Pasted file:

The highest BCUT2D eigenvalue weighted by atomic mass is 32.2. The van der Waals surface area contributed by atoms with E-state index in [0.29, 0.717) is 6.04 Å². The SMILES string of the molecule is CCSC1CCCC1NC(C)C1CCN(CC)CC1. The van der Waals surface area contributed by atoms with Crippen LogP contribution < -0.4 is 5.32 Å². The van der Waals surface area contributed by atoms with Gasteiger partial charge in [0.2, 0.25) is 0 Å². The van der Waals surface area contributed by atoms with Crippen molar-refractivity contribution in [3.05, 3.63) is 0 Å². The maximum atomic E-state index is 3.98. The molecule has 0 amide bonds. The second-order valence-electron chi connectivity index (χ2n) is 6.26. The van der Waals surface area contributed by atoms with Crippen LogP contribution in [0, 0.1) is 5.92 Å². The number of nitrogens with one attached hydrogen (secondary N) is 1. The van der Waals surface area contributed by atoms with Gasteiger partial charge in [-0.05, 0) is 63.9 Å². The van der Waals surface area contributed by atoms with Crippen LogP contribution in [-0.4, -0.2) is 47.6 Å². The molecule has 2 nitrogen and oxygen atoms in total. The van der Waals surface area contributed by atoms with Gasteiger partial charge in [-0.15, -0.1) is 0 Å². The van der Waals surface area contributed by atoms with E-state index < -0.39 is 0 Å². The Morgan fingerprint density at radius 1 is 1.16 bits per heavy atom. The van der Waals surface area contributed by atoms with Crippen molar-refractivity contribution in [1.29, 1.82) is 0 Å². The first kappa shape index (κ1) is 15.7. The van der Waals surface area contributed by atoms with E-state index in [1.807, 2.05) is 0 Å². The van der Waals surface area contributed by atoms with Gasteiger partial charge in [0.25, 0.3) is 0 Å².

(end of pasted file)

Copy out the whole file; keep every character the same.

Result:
The highest BCUT2D eigenvalue weighted by atomic mass is 32.2. The van der Waals surface area contributed by atoms with E-state index in [0.29, 0.717) is 6.04 Å². The SMILES string of the molecule is CCSC1CCCC1NC(C)C1CCN(CC)CC1. The van der Waals surface area contributed by atoms with Crippen LogP contribution < -0.4 is 5.32 Å². The van der Waals surface area contributed by atoms with Gasteiger partial charge in [0.2, 0.25) is 0 Å². The van der Waals surface area contributed by atoms with Crippen molar-refractivity contribution in [3.05, 3.63) is 0 Å². The maximum atomic E-state index is 3.98. The molecule has 0 amide bonds. The second-order valence-electron chi connectivity index (χ2n) is 6.26. The van der Waals surface area contributed by atoms with Crippen LogP contribution in [0, 0.1) is 5.92 Å². The number of nitrogens with one attached hydrogen (secondary N) is 1. The van der Waals surface area contributed by atoms with Gasteiger partial charge in [-0.05, 0) is 63.9 Å². The van der Waals surface area contributed by atoms with Crippen LogP contribution in [-0.4, -0.2) is 47.6 Å². The molecule has 2 nitrogen and oxygen atoms in total. The van der Waals surface area contributed by atoms with Gasteiger partial charge in [-0.15, -0.1) is 0 Å². The van der Waals surface area contributed by atoms with E-state index < -0.39 is 0 Å². The Morgan fingerprint density at radius 1 is 1.16 bits per heavy atom. The van der Waals surface area contributed by atoms with Crippen molar-refractivity contribution in [1.29, 1.82) is 0 Å². The first kappa shape index (κ1) is 15.7. The van der Waals surface area contributed by atoms with E-state index in [1.807, 2.05) is 0 Å². The van der Waals surface area contributed by atoms with Gasteiger partial charge in [0.25, 0.3) is 0 Å².